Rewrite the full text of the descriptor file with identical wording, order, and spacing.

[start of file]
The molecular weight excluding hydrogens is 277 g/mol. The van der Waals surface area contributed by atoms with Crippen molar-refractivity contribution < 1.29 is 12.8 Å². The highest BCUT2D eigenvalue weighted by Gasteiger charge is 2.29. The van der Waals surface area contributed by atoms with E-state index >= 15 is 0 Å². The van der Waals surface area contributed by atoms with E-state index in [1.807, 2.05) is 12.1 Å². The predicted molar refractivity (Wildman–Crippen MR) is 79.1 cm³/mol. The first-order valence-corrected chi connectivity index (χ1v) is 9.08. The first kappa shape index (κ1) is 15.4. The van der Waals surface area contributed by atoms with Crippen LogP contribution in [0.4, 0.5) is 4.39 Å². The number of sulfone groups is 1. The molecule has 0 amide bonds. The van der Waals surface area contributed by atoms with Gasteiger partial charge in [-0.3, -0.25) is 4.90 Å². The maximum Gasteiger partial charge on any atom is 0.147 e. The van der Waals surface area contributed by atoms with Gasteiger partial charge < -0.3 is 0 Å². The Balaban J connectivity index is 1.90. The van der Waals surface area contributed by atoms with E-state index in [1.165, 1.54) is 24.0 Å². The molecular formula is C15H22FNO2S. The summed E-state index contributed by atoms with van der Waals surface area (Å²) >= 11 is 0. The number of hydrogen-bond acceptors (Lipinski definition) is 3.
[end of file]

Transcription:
The molecular weight excluding hydrogens is 277 g/mol. The van der Waals surface area contributed by atoms with Crippen molar-refractivity contribution < 1.29 is 12.8 Å². The highest BCUT2D eigenvalue weighted by Gasteiger charge is 2.29. The van der Waals surface area contributed by atoms with E-state index >= 15 is 0 Å². The van der Waals surface area contributed by atoms with E-state index in [1.807, 2.05) is 12.1 Å². The predicted molar refractivity (Wildman–Crippen MR) is 79.1 cm³/mol. The first-order valence-corrected chi connectivity index (χ1v) is 9.08. The first kappa shape index (κ1) is 15.4. The van der Waals surface area contributed by atoms with Crippen LogP contribution in [0.4, 0.5) is 4.39 Å². The number of sulfone groups is 1. The molecule has 0 amide bonds. The van der Waals surface area contributed by atoms with Gasteiger partial charge in [-0.3, -0.25) is 4.90 Å². The maximum Gasteiger partial charge on any atom is 0.147 e. The van der Waals surface area contributed by atoms with Gasteiger partial charge < -0.3 is 0 Å². The Balaban J connectivity index is 1.90. The van der Waals surface area contributed by atoms with E-state index in [1.165, 1.54) is 24.0 Å². The molecular formula is C15H22FNO2S. The summed E-state index contributed by atoms with van der Waals surface area (Å²) >= 11 is 0. The number of hydrogen-bond acceptors (Lipinski definition) is 3.